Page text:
Havana's bustling streets offer a wide variety of transportation options. In the old city overcrowded public buses and state-owned yellow taxis (usually Soviet-era Ladas or more recent Korean and Japanese imports) jostle with bicycle taxis, horse-drawn carriages, and cocotaxis—three-wheeled mopeds where the two rear passenger seats are half-enclosed in a garish yellow coconut-shaped plastic shell.
But many foreign visitors, particularly Americans, are fascinated by the ubiquity of the 1950s American cars roaring up and down the city's main thoroughfares. A few of these classics, painstakingly restored in bright blue, pink or white, serve as open-top touring cars for hire, operated by multilingual guides who offer a trip back in time to experience a bit of the romance of pre-Revolutionary Havana.
The vast majority of the old behemoths, however, fill a much humbler, though more important, niche, playing an essential role in the city's transportation network. These are the taxis colectivos, commonly known simply as máquinas, the uniquely Cuban collective taxis with a form and function that embodies much of the best and the worst of recent Cuban history.
During the so-called "Special Period" of hardship after the collapse of the Soviet Union in 1991, fiscal austerity and shortages of fuel and vehicles forced the communist government to cut the state-subsidized network of city buses and individual taxis, the latter of which used to take a passenger across town for a few Cuban pesos. Public buses continue to service regular routes around the city at the rock-bottom price of 40 Cuban centavos (less than $.02). But individual state taxis charge 5-10 convertible pesos ($5-$10) for a cross-town ride, well beyond the reach of most Cubans in a country where the state salary even for professionals seldom exceeds $30 per month. So for Cubans whose schedule and destination make the city buses inconvenient, but who lack access to the convertible-currency economy, a demand emerged for a means of transport that bridged the gap between the affordability of the public buses and the frequency and convenience of the individual taxis.
In a setback to Brazil’s preparations for the 2014 World Cup, Federal Judge Louise Vilela Filgueiras Borer ordered an immediate halt to the construction of a third terminal at São Paulo’s main international airport. São Paulo-Guarulhos International Airport, which was recently ranked the worst in Latin America, was undergoing a renovation to double the airport’s capacity in advance of the World Cup as well as the 2016 Olympic Games.
Judge Filgueiras said the state airport authority Empresa Brasileira de Infraestrutura Aeroportuária, or Infraero, jettisoned a formal bidding process for the project and awarded the contract to Delta Constructions. In her ruling, Filgueiras wrote that the move represented a worrying precedent in Brazil—one which ignored regulations in the interest of finishing a project as soon as possible. The project was estimated to cost 1.2 billion reais ($700 million).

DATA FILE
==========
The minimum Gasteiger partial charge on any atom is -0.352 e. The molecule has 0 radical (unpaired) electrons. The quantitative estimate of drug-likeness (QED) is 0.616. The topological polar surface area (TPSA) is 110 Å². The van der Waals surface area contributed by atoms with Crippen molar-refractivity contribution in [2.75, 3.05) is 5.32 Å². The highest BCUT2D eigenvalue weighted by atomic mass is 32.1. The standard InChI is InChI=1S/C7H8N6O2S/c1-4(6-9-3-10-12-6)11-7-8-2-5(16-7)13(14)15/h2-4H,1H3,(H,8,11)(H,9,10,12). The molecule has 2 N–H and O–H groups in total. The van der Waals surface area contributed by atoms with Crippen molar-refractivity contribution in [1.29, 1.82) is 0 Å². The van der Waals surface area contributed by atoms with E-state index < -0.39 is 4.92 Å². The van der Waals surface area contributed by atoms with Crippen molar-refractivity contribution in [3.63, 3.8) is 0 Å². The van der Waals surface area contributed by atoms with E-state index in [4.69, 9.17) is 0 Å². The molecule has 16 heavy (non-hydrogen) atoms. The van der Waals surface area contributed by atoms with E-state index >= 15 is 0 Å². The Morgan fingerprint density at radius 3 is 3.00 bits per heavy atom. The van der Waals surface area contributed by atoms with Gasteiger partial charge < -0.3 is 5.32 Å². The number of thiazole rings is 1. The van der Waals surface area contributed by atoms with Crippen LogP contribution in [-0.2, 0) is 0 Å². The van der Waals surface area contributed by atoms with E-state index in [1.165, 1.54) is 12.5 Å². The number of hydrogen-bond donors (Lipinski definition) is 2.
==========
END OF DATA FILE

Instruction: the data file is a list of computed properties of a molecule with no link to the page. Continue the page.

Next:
An April 2011 report from the Instituto de Pesquisa Econômica Aplicada (Institute for Applied Economic Research, or Ipea) warned that 10 of the 13 Brazilian airport terminals being upgraded throughout the country were not on track for completion by the start of the World Cup in June 2014. President Dilma Rousseff is now evaluating an option to rely on temporary, warehouse-like modules to accommodate the expected passenger influx for the Cup.
This is not the first setback for Brazil’s transportation authorities. In July, Alfredo Nascimento, former minister of transportation, resigned on allegations of corruption for so-called “irregularities” in the granting of contracts.
After nearly two decades of tension and ongoing dispute, the United States Department of Transportation yesterday announced the signing of an agreement that will allow U.S. and Mexican trucks to freely transport goods anywhere across the nearly 2,000-mile long U.S.-Mexico border. The new accord formalizes an agreement announced in March by Presidents Calderón and Obama and marks the end of one of the largest commercial disputes to arise between the two countries since the North American Free Trade Agreement came into force in 1994.
An immediate effect of the new accord will be the removal by Mexico of nearly $2.4 billion worth of punitive tariffs that it imposed in 2010 in response to a U.S. court ruling that prohibited Mexican trucks from transporting goods within the United States. According to a statement by U.S. Transportation Secretary Ray LaHood, "the agreements…are a win for roadway safety and they are a win for trade."
The accord resolves numerous safety concerns, which had stymied earlier efforts to conclude negotiations. Mexican trucks will be required to use electronic systems that monitor hours of service and routes and Mexican drivers will be required to take tests that gauge their understanding of English and ability to read traffic signs.
Pro-business groups, which had lobbied hard on behalf of the agreement, responded swiftly to yesterday’s news: "This is a vital program to our region's competitiveness that will foster greater security and increase efficiency at our border, while reducing the cost of business in our region, which ultimately benefits consumers with lower prices," said Kyle Burns, president and CEO of the Free Trade Alliance San Antonio.